The density of titanium alloy is generally about 4.5g/cm3, which is only 60% of steel. The strength of pure titanium is close to that of ordinary steel. Some high-strength titanium alloys exceed the strength of many alloy structural steels. Therefore, the specific strength (strength/density) of titanium alloy is much greater than other metal structural materials, and parts and components with high unit strength, good rigidity and light weight can be produced. At present, titanium alloys are used in aircraft engine components, skeletons, skins, fasteners and landing gear.
Pure titanium is not heat-treatable. Generally speaking, almost no fasteners use pure titanium as a raw material. There are many titanium alloys, most of which are exclusively sold. Studies have shown that only a small portion of planed titanium alloys are suitable for manufacturing threaded fasteners. Ti-6Al-4V is a heavy-duty alloy. The minimum tensile strength of this titanium alloy fastener is 135,000 psi, which has high strength and satisfactory toughness. Ti-6Al-4Mn has great creep resistance and is easy to cast. Its strength characteristics are equivalent to Ti-6Al-4V alloy, but its toughness is slightly worse. The tensile strength of Ti-1Al-8V-5Fe is about 200,000 psi. To be exaggerated is its outstanding strength-to-mass ratio. The fastening force of fasteners made of this alloy is equivalent to that of steel fasteners of the same quality with a tensile strength of 350,000 psi. Two other titanium alloys-Ti-6Al-12Zr and Ti-6Al-6V-2Sn are sometimes used in the manufacture of fasteners.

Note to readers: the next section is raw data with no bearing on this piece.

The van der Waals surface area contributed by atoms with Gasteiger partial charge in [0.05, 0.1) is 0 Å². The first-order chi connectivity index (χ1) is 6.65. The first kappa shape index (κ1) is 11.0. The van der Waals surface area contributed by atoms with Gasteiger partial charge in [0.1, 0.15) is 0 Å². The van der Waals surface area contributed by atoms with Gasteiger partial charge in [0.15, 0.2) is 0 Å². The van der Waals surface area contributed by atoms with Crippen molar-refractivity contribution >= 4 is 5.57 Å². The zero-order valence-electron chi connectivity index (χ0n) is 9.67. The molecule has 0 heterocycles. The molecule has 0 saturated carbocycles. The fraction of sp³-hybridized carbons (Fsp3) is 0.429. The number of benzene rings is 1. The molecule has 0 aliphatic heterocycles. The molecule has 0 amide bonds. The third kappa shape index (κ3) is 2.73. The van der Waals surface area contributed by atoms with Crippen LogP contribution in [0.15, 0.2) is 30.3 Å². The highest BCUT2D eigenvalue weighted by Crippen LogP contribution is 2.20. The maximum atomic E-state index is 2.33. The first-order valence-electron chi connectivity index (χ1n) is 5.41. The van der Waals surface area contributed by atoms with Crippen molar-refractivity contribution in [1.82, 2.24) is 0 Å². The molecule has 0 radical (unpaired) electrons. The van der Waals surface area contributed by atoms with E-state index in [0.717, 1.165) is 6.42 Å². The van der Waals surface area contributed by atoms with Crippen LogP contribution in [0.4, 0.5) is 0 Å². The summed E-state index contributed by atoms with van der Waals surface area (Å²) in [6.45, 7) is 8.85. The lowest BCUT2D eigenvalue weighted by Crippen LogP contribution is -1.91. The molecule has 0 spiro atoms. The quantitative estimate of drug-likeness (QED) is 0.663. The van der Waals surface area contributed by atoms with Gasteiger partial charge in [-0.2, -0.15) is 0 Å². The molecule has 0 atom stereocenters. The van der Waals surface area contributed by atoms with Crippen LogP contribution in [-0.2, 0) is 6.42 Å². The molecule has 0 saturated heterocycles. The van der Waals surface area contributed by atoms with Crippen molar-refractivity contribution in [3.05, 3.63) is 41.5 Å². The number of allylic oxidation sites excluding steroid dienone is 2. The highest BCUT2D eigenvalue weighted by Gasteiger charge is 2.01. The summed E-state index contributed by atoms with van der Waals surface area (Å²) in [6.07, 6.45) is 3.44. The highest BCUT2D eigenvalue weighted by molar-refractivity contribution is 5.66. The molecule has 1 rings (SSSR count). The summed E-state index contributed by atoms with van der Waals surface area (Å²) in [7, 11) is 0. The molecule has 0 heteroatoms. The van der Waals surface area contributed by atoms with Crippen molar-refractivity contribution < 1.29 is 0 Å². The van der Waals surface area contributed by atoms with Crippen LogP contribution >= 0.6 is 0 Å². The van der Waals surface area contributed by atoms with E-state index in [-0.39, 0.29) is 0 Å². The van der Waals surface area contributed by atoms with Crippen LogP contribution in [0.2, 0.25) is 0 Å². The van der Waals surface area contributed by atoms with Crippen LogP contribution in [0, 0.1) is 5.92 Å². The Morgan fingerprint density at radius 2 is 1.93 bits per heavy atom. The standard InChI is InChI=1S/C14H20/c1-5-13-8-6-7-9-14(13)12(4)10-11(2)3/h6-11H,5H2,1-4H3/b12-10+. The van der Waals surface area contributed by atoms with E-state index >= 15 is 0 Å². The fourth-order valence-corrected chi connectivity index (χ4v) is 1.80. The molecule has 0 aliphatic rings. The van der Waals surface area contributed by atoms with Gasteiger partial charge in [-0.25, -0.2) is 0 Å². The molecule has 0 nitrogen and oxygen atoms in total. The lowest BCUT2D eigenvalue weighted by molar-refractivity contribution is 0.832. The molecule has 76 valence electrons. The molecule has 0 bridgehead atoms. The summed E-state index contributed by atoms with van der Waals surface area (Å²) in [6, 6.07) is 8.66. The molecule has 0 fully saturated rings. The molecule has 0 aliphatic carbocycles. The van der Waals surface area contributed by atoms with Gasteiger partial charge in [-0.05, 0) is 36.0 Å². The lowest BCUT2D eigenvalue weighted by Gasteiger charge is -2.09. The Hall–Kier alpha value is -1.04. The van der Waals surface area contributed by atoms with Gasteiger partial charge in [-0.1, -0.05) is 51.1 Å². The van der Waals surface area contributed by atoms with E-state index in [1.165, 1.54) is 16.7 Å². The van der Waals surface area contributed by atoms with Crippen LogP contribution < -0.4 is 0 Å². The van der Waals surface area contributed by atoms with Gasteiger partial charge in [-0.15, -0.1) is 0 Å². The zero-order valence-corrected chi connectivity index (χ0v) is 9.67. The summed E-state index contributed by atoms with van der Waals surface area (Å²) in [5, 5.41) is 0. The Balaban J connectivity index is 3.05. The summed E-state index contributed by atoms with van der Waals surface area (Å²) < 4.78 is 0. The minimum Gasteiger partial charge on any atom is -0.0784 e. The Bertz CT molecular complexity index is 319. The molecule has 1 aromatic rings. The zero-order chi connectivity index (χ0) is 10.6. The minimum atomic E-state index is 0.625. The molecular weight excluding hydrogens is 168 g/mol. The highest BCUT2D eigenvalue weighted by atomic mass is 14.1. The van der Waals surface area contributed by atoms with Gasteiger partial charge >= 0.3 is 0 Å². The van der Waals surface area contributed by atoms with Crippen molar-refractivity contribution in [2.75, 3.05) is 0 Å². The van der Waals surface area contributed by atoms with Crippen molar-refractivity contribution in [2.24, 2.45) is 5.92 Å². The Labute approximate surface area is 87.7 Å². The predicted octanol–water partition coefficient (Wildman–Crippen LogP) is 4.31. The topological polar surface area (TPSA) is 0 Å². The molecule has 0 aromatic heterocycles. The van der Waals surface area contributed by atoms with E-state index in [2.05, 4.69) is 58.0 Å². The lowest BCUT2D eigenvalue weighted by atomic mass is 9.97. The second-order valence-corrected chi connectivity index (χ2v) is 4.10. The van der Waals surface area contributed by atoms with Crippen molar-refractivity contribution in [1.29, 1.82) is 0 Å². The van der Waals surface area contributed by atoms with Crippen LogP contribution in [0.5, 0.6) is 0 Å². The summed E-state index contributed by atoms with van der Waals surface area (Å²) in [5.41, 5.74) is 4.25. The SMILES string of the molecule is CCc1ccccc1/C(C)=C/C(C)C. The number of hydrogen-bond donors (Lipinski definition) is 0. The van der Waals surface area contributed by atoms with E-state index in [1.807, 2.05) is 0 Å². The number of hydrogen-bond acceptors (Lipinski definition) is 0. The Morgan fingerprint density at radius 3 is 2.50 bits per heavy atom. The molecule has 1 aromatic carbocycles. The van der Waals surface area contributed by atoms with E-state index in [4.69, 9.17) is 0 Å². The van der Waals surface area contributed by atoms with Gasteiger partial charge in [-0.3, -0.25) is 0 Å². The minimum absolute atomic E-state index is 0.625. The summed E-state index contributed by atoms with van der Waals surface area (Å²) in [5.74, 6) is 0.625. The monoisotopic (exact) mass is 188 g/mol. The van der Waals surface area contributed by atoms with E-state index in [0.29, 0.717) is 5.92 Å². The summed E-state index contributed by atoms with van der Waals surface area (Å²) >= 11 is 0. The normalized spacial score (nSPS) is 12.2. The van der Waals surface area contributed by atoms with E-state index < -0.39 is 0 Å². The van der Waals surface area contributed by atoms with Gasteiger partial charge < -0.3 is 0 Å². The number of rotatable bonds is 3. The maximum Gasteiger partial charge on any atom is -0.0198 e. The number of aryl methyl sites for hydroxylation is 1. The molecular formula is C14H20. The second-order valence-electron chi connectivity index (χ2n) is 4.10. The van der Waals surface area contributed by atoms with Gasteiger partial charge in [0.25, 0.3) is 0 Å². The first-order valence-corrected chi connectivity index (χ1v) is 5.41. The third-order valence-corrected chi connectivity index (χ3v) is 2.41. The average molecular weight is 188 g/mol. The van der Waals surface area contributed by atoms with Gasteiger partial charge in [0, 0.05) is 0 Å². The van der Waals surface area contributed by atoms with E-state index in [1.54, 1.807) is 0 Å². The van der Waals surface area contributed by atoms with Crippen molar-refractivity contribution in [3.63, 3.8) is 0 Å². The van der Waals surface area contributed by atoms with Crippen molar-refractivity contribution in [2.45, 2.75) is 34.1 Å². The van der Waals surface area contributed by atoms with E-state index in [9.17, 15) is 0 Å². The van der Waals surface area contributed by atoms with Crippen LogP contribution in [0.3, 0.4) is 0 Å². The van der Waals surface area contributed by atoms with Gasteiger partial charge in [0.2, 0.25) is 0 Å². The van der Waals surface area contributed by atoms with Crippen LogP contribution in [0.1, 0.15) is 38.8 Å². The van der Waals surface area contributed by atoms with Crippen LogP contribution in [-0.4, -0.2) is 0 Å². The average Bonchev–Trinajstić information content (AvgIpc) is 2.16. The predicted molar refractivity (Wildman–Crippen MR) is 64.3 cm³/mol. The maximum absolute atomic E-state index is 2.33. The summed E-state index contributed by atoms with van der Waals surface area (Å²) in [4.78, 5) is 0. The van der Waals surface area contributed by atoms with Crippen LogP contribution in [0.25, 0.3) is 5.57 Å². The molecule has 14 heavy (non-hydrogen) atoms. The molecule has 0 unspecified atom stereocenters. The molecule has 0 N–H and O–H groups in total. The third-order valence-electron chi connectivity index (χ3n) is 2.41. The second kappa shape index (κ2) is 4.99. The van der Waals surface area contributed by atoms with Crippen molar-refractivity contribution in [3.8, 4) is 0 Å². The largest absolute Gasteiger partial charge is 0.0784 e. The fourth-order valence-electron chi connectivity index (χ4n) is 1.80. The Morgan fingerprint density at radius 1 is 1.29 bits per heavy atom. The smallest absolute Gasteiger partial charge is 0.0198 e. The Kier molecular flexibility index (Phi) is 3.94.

The most attractive feature of titanium is its extremely high strength-to-mass ratio. Their quality is only 57% of the same volume of steel, but their strength is comparable to that of heat-treated iron-carbon alloys. Titanium is an ideal material for aerospace, jet aircraft and missiles. But its biggest disadvantage is the high cost. Unless there is no other choice, the use of titanium as a fastener material is discouraged.